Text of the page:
Australia’s Aquatic Leisure Technologies (ALT) recently introduced the world’s first commercial range of graphene enhanced GFRP swimming pools. Graphene Nano-Tech pools, which the company says are lighter, stronger and more durable than traditional GFRP pools, are manufactured using a process that combines graphene-infused resin with traditional GFRP fabrication.
ALT approached project partner and fellow western Australian company First Graphene (FG), a supplier of high-performance graphene products, in 2018. After more than 40 years of manufacturing GFRP swimming pools, ALT was looking for a better solution to moisture absorption. Although the interior of their pools is protected by a dual gel coat layer, the exterior is vulnerable to moisture from the surrounding soil.
“GFRP systems can be susceptible to moisture absorption,” says Neil Armstrong, composites commercial manager for First Graphene. “They contain reactive groups that can react with absorbed water via hydrolysis, leading to the infusion of water vapor into the matrix structure and the potential for osmotic blistering.” Manufacturers employ various strategies to reduce water penetration on the outside of GFRP pools, such as adding a vinyl ester barrier layer to the laminate structure. However, ALT wanted a more robust option, as well as increased flexural strength to help its pools retain their shape and withstand pressure from the backfill and either hydrostatic or hydrodynamic loads.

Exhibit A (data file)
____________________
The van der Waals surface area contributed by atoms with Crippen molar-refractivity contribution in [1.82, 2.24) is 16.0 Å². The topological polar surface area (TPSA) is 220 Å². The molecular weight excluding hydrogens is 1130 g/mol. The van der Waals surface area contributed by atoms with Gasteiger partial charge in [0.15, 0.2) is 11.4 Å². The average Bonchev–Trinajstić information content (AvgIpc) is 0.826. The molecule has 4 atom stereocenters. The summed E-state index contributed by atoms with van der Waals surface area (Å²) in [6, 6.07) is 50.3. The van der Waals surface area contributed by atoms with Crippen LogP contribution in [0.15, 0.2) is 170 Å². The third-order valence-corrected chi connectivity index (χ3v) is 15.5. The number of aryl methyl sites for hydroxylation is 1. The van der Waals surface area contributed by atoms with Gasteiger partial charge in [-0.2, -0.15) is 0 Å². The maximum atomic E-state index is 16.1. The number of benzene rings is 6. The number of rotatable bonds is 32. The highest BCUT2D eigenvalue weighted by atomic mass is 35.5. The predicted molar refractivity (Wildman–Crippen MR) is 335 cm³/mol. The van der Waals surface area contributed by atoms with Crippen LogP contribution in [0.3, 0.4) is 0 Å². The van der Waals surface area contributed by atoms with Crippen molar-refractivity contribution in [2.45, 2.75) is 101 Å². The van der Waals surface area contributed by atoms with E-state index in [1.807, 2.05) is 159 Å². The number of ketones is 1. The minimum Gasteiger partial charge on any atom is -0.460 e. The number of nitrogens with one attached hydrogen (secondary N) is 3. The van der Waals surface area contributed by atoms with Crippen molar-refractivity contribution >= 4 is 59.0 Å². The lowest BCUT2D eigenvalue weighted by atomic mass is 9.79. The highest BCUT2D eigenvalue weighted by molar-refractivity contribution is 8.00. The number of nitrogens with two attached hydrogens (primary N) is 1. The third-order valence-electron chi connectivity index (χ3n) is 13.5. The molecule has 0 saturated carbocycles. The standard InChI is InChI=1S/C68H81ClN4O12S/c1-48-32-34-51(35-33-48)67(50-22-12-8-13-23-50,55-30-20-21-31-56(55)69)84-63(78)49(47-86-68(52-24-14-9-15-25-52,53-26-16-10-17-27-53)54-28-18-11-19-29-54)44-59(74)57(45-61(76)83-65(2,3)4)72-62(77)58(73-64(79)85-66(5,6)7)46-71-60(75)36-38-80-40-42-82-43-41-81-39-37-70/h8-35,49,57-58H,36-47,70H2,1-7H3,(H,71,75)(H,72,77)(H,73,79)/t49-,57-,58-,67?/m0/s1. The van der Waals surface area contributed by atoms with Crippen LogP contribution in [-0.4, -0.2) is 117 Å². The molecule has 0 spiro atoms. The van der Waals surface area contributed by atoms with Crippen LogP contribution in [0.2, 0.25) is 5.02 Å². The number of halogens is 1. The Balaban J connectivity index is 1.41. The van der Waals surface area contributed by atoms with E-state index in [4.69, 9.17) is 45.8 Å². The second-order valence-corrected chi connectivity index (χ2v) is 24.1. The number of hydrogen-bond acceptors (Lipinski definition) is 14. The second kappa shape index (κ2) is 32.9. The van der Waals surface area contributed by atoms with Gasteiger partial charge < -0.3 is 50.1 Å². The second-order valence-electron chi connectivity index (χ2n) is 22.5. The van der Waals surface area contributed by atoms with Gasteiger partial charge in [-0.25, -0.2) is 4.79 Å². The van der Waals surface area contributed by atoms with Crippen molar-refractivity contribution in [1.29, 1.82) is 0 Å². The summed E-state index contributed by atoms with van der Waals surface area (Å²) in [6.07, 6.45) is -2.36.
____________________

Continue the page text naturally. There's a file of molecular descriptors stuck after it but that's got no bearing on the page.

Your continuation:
While First Graphene had helped create graphene infused GFRP laminates for the marine industry and water storage systems, pools were new territory. To ascertain the ideal formulation of its PureGRAPH® graphene nanoplatelet powder for pools, the company conducted testing on flexural strength and water resistance. “We tried various grades and concentrations to determine the most appropriate mix to incorporate into the resin,” says Armstrong. “We determined that only very low concentrations were required to deliver considerable performance improvements.”
Within months, the company demonstrated that a small amount of PureGRAPH mixed with polyester styrene resin and chopped glass fiber reinforcement produced GFRP that was lighter, 30% stronger and far less susceptible to water diffusion. The addition of graphene reduced the water diffusion coefficient by a factor of 10. “That was at a laboratory scale,” says Armstrong. “The next challenge was to scale up to commercial capacity.”